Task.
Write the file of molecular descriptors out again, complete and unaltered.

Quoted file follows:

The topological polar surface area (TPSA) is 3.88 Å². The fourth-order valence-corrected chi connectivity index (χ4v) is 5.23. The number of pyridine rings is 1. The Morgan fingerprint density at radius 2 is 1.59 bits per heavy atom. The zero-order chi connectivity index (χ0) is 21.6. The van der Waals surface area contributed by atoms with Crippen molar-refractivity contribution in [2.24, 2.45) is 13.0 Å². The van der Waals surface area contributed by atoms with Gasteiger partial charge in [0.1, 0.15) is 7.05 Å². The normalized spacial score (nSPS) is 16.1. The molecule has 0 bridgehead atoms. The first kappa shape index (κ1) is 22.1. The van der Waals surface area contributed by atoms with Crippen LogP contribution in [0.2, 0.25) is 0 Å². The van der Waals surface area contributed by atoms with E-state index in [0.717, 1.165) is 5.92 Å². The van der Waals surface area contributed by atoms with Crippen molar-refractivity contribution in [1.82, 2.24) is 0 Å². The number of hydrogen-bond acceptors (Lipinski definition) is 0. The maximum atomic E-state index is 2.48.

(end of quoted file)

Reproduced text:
The topological polar surface area (TPSA) is 3.88 Å². The fourth-order valence-corrected chi connectivity index (χ4v) is 5.23. The number of pyridine rings is 1. The Morgan fingerprint density at radius 2 is 1.59 bits per heavy atom. The zero-order chi connectivity index (χ0) is 21.6. The van der Waals surface area contributed by atoms with Crippen molar-refractivity contribution in [2.24, 2.45) is 13.0 Å². The van der Waals surface area contributed by atoms with Gasteiger partial charge in [0.1, 0.15) is 7.05 Å². The normalized spacial score (nSPS) is 16.1. The molecule has 0 bridgehead atoms. The first kappa shape index (κ1) is 22.1. The van der Waals surface area contributed by atoms with Crippen LogP contribution in [0.2, 0.25) is 0 Å². The van der Waals surface area contributed by atoms with E-state index in [0.717, 1.165) is 5.92 Å². The van der Waals surface area contributed by atoms with Crippen molar-refractivity contribution in [1.82, 2.24) is 0 Å². The number of hydrogen-bond acceptors (Lipinski definition) is 0. The maximum atomic E-state index is 2.48.